Ten people told changing nationality to Irish could affect ability to vote in Northern Ireland
Electoral Office blames 'clerical error'
The Electoral Office has been criticised for telling a Northern Ireland man changing his nationality could affect the elections he could vote in.
The Downpatrick man was sent a letter from the organisation, which runs elections, after he registered as an elector.
It said as he had changed his nationality from "Northern Ireland to Ireland this will affect the elections at which you are entitled to vote".
It has emerged that the letter was sent to at least 10 people.
Despite repeated attempts by the Belfast Telegraph to contact the Electoral Office on Thursday it did not respond.
Chief Electoral Officer for Northern Ireland Virginia McVea said the letters had been sent out due to a "clerical error".
"The Electoral Office was made aware of this last week and immediately checked the systems and was able, on the day, to discover that there had been a clerical error in ten instances where a new electronic management system had automatically generated a letter in error over a period of a couple of days," she told The Irish News.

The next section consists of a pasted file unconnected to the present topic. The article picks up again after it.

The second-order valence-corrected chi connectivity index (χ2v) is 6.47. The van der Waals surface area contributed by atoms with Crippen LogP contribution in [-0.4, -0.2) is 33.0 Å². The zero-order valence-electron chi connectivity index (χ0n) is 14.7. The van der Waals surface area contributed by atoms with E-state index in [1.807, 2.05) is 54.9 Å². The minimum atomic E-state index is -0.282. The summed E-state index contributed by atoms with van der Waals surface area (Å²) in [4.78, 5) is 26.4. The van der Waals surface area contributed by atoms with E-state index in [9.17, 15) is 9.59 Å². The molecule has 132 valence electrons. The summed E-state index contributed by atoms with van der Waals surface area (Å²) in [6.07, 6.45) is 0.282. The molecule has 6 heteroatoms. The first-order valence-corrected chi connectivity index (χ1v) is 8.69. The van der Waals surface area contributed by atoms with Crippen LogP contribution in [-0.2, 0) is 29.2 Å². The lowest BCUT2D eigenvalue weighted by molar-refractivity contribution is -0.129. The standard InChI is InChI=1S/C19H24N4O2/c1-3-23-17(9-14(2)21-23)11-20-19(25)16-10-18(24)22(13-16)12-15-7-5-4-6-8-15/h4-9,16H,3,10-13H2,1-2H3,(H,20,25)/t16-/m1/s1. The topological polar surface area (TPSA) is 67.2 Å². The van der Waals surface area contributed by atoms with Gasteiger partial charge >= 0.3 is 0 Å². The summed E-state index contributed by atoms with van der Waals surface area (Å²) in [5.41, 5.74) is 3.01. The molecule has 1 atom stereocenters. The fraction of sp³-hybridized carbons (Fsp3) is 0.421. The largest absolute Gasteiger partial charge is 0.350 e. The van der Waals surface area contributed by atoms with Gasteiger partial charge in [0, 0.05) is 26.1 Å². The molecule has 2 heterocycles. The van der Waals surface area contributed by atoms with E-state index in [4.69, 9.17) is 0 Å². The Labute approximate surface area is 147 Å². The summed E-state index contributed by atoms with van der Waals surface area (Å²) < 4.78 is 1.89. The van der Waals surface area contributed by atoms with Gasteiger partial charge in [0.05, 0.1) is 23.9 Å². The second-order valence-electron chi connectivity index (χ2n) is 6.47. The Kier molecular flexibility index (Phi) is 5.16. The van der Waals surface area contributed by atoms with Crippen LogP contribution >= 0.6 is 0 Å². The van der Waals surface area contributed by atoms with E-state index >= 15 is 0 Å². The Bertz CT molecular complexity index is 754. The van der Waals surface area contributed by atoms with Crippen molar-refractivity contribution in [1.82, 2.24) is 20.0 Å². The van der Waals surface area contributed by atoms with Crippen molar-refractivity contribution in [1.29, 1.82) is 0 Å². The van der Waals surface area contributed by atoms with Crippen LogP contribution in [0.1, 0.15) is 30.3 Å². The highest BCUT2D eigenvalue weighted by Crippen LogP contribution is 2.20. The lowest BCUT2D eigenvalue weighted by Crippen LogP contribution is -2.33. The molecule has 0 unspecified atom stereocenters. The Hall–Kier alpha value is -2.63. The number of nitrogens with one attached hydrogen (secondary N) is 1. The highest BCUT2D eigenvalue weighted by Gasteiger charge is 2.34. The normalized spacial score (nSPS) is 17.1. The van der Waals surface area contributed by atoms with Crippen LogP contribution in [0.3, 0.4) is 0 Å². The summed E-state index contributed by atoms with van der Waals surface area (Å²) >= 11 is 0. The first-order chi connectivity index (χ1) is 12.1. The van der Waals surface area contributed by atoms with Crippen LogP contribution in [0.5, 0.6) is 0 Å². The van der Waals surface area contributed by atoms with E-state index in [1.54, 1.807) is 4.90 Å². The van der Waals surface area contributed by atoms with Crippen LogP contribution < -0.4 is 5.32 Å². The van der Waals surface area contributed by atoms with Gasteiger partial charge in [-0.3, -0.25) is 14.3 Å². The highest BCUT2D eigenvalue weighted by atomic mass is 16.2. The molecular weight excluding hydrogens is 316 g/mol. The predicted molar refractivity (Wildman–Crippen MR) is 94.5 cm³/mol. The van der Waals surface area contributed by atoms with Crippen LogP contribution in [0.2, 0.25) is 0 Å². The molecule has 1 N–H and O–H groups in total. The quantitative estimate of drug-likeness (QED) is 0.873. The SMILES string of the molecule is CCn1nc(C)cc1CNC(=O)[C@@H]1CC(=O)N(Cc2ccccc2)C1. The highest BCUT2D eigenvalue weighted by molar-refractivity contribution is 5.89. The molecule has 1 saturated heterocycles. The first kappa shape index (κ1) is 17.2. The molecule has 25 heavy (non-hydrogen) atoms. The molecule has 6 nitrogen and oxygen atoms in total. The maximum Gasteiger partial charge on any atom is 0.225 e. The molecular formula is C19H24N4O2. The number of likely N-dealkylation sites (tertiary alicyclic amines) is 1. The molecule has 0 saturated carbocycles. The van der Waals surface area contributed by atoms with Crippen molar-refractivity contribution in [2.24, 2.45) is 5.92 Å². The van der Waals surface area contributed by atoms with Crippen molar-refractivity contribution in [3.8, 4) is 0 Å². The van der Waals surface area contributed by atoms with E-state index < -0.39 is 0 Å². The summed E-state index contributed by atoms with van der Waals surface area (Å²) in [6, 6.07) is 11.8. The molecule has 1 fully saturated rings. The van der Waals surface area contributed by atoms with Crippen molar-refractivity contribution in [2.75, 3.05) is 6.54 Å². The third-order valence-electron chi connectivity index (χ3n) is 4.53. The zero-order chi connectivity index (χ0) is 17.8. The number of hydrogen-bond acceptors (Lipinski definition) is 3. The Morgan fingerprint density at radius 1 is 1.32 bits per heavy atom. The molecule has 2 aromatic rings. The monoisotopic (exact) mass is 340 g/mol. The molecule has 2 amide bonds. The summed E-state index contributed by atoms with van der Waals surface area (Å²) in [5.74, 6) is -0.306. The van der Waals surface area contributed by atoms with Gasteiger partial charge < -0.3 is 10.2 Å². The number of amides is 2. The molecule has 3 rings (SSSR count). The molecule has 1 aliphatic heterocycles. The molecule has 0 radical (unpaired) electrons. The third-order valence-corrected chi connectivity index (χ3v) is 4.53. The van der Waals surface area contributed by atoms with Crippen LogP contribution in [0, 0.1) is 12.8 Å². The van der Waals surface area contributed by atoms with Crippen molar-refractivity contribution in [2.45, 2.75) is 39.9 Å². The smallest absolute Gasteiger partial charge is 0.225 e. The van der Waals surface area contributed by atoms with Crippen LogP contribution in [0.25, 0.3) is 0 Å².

Sinn Fein said the letter suggested the person could not vote in Westminster elections saying the letter breached the Good Friday Agreement.
Party vice president Michelle O'Neill added: "The Electoral Office are riding roughshod over that agreement and warning that hundreds of thousands of Irish citizens in the north will be disenfranchised.
“I raised this matter directly with the British Secretary of State Karen Bradley who has confirmed that the Electoral Office warning is entirely erroneous.
“Unfortunately, this is not the only example of misinformation from the Electoral Office which has issued other false warnings to electors in different areas.
“Whether they need to provide training to their staff or implement disciplinary measures, the Electoral Office now has a responsibility to repair the damage it caused by wrongly issuing this correspondence.”
Ms McVea said that those who received the letters had been contacted and the issue explained.
"We would apologise to those 10 people and have reassured them all that at no point were their voting rights impacted," she said.
Belfast Telegraph Digital